Posts Tagged ‘american’

9-11 Essay

The late Edward Said in his last series of lectures Humanism and Democratic Criticism defined the role of modern Humanists and their responsibilities to society. This is one of my favorite lines from the lectures:

“Nowhere is this more true for the American humanist today, whose proper role, I cannot stress strongly enough, is not to consolidate and affirm one tradition over all others. It is rather to open them all, or as many as possible, to each other, to question each of them for what it has done with the other, to show how in this polyglot country in particular many traditions have interacted and—more importantly—can continue to interact in peaceful ways, ways never easy to find but nonetheless discoverable also in other multicultural societies…in other words, American humanism, by virtue of what is available to it in normal course of its own context and historical reality, is already in a state of civic coexistence, and, to the prevailing worldview disseminated by U.S officialdom…humanism provides little short of stubborn, and secular, intellectual resistance.”

Where are we as Americans 10 years after the September 11th attacks? Have we espoused the principles of egalitarianism, understanding, and brotherhood with our fellow Americans and the Citizens of the global community? Or have we grown more isolated, introverted and developed enclaves of seclusion? The most promising signs after 10 years after the attacks have been interfaith growth and cultural understanding between previously opposing or isolated communities. In the realm of culture we have seen Muslims starting to come into their own, from actors, comedians, poets, playwrights, rappers, and writers. We are starting to see Muslim-Americans take hold of their own narrative— The Harlem Renaissance in the 1920s and 30s revitalized and rejuvenated the African American community in America. A young poet wrote The Negro Speaks of Rivers:

I’ve known rivers:

I’ve known rivers ancient as the world and older than the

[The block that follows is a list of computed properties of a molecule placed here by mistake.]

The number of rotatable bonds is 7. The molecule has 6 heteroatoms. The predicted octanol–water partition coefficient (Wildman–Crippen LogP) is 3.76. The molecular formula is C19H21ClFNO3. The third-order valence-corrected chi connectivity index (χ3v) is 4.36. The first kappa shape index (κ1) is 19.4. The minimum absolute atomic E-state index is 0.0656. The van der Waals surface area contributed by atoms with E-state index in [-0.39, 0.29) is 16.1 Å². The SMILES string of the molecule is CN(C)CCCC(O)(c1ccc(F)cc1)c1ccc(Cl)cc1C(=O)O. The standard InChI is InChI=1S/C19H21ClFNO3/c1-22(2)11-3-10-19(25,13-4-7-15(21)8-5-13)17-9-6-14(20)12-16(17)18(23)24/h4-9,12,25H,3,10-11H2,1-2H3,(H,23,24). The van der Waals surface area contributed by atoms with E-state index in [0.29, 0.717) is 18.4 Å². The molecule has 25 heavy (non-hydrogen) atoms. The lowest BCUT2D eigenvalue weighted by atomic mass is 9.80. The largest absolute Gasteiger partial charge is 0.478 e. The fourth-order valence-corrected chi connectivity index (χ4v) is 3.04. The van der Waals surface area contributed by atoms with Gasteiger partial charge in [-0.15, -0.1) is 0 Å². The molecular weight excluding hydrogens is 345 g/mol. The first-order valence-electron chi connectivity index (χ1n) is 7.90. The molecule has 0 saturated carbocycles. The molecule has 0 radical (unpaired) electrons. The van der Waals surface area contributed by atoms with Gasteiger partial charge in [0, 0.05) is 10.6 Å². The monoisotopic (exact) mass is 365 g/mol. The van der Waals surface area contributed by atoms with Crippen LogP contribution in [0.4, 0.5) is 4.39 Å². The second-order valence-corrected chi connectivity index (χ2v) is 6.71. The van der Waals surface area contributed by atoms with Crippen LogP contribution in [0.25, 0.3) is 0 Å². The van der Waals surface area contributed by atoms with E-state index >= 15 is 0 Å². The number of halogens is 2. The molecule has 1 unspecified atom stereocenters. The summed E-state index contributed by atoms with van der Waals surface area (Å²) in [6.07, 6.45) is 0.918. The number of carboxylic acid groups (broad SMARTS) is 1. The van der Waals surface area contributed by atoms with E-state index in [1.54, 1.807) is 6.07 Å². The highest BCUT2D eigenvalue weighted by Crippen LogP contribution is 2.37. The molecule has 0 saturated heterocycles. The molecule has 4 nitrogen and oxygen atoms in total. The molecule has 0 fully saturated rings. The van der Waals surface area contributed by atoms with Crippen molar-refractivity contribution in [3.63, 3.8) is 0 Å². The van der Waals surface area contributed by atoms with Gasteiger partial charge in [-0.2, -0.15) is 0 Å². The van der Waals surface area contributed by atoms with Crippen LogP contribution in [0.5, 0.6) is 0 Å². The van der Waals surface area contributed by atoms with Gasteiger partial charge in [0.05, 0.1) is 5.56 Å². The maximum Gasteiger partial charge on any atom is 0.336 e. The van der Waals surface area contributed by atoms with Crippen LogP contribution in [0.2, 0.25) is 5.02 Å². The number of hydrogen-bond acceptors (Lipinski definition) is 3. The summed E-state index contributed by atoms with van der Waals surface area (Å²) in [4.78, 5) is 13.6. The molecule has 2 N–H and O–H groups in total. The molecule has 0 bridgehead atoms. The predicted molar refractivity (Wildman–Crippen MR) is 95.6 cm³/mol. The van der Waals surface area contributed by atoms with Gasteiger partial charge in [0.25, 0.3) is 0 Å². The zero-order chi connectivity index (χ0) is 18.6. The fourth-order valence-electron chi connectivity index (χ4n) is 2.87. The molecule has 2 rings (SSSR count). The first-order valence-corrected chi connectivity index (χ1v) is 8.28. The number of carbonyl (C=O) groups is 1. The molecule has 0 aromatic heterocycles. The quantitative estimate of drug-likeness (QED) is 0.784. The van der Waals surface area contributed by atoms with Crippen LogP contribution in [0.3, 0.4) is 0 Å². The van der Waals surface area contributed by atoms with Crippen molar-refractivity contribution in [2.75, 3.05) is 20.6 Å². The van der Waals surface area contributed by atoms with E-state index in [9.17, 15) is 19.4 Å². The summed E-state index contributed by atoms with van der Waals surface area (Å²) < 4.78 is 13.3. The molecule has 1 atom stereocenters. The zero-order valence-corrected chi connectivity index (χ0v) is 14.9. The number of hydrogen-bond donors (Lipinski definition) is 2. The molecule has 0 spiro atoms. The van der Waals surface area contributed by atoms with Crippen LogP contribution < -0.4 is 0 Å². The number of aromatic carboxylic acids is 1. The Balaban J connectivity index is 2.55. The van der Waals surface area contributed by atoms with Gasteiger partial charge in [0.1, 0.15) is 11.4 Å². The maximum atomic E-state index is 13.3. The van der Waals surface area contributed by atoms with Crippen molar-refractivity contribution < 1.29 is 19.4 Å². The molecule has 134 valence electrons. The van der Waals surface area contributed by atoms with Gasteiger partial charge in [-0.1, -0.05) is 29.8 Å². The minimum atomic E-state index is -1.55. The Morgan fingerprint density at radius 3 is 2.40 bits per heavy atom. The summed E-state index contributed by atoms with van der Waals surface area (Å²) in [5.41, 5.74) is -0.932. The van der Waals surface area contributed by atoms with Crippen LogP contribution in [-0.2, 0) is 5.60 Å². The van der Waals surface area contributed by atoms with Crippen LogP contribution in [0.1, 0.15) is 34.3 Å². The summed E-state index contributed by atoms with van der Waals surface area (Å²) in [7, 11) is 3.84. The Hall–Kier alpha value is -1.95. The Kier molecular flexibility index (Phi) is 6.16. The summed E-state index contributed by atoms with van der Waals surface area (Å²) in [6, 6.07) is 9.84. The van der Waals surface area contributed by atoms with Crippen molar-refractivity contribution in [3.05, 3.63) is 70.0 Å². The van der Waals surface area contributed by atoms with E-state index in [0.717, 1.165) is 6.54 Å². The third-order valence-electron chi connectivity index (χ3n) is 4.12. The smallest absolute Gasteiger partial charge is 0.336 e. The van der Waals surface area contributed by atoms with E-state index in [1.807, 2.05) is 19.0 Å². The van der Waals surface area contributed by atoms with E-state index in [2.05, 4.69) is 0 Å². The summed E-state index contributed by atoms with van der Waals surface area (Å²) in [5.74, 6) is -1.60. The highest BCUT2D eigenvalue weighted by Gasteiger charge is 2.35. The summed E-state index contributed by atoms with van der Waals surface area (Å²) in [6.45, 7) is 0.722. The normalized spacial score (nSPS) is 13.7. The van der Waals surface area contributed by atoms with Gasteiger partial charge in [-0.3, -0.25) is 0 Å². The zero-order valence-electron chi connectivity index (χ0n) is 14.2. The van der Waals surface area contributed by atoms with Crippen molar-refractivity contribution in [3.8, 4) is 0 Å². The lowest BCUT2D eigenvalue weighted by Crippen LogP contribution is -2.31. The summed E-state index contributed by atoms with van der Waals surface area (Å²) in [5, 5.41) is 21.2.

flow of human blood in human veins.

 

My soul has grown deep like the rivers.

 

I bathed in the Euphrates when dawns were young.

I built my hut near the Congo and it lulled me to sleep.

I looked upon the Nile and raised the pyramids above it.

I heard the singing of the Mississippi when Abe Lincoln

went down to New Orleans, and I’ve seen its muddy

bosom turn all golden in the sunset.

 

I’ve known rivers:

Ancient, dusky rivers.

 

My soul has grown deep like the rivers.

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11

09 2011

American Birthing: Part II

Approximately one in three women in the United States who give birth this year will end up with a major abdominal surgery.  The caesarian section (c-section) will leave many women with outcomes that are often not disclosed to them before, during, or after their pregnancy.  Some of these outcomes include (but are not limited to not limited to) hemorrhage, infection, decreased fertility, difficulty with breastfeeding, complications with future pregnancies, reduced early contact with baby, longer hospital stay, increased pain, and long recovery (1).

In a previous article, I discussed the model of birthing in The Netherlands where midwives possess most of the power and influence in obstetrics and one-third of women give birth in their homes.  The basic premise of birthing as a natural process seems to be a foreign concept to many Americans.  Our hospitals are deliberately modeled to promote unnecessary and often risky interventions to the birthing woman and her baby.  Fetal monitors limit movement and are often inaccurate, IV fluids provide women with little control over their own body’s cues, epidurals numb the body and increase the risk of other harmful interventions, and artificial oxytocin (i.e., pitocin) leave women with contractions that are extremely painful and difficult to bear.  Women are often pressured to have the baby within a certain time frame, otherwise, they are threatened with interventions due to “failure to progress.”  Then, because women are connected to machines, their mobility is restricted, and they are forced to lie down on their backs to give birth.  This position is not only the most painful position in which to give birth, but it is also the most ineffective and restrictive to oxygen and blood flow (2). Read the rest of this entry →

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04

12 2010

A Real American Hero

“O you who believe! If you fear Allah, He will grant you a Criterion (to judge between right and wrong)…” (Surah al-Anfal; 8:29)

They ask why I love you; you were an ordinary man;
I tell them I can’t put it into words, maybe you can?

They say we are irrational, always talking conspiracies;
You started a speech “Ladies and Gentlemen, friends & enemies…”

They say to Mahmoud, it’s no time for twin tower truth;
But you said at JFK’s death, “chickens coming home to roost.”

They say my-way or the highway, some leaders these days;
Don’t confuse “methods with the objectives” that was your way.

They said Obama is better; let’s vote for him this time!
You said a “ballot is like a bullet,” so I didn’t use mine.
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10

10 2010